Los Angeles County Office of AIDS Programs and Policy Cannot Account for How $80M Was Spent, Auditor’s Report Says
The Los Angeles County Office of AIDS Programs and Policy cannot account for how more than $80 million in state and federal HIV/AIDS funding was spent last year, according to a report by the Auditor Controller's Office, the Pasadena Star News reports. The audit, which was requested by the county Board of Supervisors, said that the agency can account for how much money was allotted for each of the county's eight districts but cannot say how the money was actually spent. Officials with the Los Angeles County Department of Health Services, the parent agency of the AIDS office, allotted more money than was needed to half of the districts, while three districts did not receive enough money, the report said. Only one district -- Antelope Valley -- received its determined share of 1.4% of the funds.
'Red Flags' and Change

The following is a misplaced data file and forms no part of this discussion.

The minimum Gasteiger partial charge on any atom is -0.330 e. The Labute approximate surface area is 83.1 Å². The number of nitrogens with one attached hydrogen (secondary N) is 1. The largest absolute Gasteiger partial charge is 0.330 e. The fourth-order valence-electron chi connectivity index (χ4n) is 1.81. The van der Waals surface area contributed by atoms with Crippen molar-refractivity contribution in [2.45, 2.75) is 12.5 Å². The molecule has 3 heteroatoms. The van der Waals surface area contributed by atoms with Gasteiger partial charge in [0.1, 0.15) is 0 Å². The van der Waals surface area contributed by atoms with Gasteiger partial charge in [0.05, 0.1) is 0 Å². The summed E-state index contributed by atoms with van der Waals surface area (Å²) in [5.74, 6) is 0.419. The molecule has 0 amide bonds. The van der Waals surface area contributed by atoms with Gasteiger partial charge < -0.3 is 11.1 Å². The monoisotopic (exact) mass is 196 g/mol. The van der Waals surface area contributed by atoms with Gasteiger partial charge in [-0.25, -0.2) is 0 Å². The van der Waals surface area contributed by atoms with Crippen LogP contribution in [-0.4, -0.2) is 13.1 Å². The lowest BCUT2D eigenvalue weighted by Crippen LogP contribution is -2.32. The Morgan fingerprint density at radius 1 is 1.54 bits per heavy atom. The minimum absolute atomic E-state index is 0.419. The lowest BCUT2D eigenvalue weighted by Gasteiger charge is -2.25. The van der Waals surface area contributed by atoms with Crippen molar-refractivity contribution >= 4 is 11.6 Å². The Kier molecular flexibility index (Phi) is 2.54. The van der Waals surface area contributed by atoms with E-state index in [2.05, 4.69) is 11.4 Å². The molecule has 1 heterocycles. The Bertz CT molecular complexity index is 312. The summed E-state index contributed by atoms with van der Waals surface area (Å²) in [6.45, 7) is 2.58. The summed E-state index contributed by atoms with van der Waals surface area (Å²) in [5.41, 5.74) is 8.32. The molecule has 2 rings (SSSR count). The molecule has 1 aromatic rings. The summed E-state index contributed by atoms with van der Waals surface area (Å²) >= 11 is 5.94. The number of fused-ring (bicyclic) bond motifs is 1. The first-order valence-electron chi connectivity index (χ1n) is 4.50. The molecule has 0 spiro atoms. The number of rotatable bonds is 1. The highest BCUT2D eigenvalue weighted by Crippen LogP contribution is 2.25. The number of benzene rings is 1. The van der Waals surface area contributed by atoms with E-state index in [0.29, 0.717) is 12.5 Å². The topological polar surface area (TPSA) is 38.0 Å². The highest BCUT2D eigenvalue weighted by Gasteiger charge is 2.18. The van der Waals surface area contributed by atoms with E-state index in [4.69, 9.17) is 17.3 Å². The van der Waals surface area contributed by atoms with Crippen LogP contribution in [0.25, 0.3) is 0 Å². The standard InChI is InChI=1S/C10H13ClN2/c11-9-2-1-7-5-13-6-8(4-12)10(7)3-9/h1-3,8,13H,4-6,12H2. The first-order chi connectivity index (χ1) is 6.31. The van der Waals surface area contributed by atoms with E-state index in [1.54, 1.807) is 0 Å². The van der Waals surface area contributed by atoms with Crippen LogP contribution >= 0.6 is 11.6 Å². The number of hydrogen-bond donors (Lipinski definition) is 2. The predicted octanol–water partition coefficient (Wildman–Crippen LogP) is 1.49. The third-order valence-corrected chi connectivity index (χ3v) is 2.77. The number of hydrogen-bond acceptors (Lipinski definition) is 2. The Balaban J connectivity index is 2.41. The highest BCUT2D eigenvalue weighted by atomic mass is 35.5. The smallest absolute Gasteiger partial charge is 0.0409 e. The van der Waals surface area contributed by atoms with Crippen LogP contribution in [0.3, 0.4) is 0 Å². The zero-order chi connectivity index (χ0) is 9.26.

The audit has raised "red flags" about the Office of AIDS Programs and Policy and has "caught the attention" of some public officials and AIDS advocates. "If ever there was any doubt about the need for major structural reform in the accounting of (the Office of AIDS), this whole process should erase that ... especially when you can't account for how you've spent taxpayer money," Jason Oliver, government affairs coordinator for the AIDS Healthcare Foundation, said. County Supervisor Don Knabe, who led the call for the audit, today is expected to request an investigation of possible "conflicts of interest" within the AIDS office and the HIV Commission, the office's legislative body. He is also expected to ask for a 90-day public review of the audit so that county residents can voice their concerns about the agency. Despite the calls for greater investigation, John Schunhoff, chief operating officer of the county Department of Health Services public health division, said that the lack of accounting for how the money was actually spent is not a "major issue." Schunhoff said, "It's important on a periodic basis they look at the extent to which funds are not only allocated, but which are spent within a (service provider area)." However, it is difficult to keep track of each area's spending because some contractors provide services in overlapping areas or move, he said. The Star News did not provide commentary regarding the audit from the Office of AIDS Programs and Policy (Rester, Pasadena Star News, 8/19).